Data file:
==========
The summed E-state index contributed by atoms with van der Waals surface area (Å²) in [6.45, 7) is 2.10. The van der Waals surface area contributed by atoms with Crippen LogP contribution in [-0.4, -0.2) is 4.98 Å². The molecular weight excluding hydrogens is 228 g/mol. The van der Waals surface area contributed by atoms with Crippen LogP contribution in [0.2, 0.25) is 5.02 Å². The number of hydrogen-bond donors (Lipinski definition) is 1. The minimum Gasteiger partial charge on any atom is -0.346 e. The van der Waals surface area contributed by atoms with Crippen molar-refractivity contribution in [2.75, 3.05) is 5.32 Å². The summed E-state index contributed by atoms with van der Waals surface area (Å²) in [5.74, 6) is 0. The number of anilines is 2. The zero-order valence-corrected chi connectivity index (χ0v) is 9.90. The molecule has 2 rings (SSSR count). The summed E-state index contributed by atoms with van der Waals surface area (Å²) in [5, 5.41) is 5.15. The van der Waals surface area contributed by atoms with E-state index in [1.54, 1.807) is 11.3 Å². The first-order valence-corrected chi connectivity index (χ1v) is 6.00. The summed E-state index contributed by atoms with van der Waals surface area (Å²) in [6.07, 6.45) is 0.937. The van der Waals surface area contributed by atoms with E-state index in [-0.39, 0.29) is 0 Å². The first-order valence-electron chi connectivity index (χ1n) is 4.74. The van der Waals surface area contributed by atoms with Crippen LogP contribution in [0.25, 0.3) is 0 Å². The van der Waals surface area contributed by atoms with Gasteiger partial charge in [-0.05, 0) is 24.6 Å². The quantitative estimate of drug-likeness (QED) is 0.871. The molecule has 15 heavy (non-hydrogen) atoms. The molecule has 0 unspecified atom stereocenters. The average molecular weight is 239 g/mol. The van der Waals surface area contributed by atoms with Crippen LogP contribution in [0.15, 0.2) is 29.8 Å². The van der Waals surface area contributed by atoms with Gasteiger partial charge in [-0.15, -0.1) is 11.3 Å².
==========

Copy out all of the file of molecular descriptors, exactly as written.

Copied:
The summed E-state index contributed by atoms with van der Waals surface area (Å²) in [6.45, 7) is 2.10. The van der Waals surface area contributed by atoms with Crippen LogP contribution in [-0.4, -0.2) is 4.98 Å². The molecular weight excluding hydrogens is 228 g/mol. The van der Waals surface area contributed by atoms with Crippen LogP contribution in [0.2, 0.25) is 5.02 Å². The number of hydrogen-bond donors (Lipinski definition) is 1. The minimum Gasteiger partial charge on any atom is -0.346 e. The van der Waals surface area contributed by atoms with Crippen molar-refractivity contribution in [2.75, 3.05) is 5.32 Å². The summed E-state index contributed by atoms with van der Waals surface area (Å²) in [5.74, 6) is 0. The number of anilines is 2. The zero-order valence-corrected chi connectivity index (χ0v) is 9.90. The molecule has 2 rings (SSSR count). The summed E-state index contributed by atoms with van der Waals surface area (Å²) in [5, 5.41) is 5.15. The van der Waals surface area contributed by atoms with E-state index in [1.54, 1.807) is 11.3 Å². The first-order valence-corrected chi connectivity index (χ1v) is 6.00. The summed E-state index contributed by atoms with van der Waals surface area (Å²) in [6.07, 6.45) is 0.937. The van der Waals surface area contributed by atoms with E-state index in [-0.39, 0.29) is 0 Å². The first-order valence-electron chi connectivity index (χ1n) is 4.74. The van der Waals surface area contributed by atoms with Crippen LogP contribution in [0.25, 0.3) is 0 Å². The van der Waals surface area contributed by atoms with Gasteiger partial charge in [-0.05, 0) is 24.6 Å². The quantitative estimate of drug-likeness (QED) is 0.871. The molecule has 15 heavy (non-hydrogen) atoms. The molecule has 0 unspecified atom stereocenters. The average molecular weight is 239 g/mol. The van der Waals surface area contributed by atoms with Crippen LogP contribution in [0.15, 0.2) is 29.8 Å². The van der Waals surface area contributed by atoms with Gasteiger partial charge in [-0.15, -0.1) is 11.3 Å².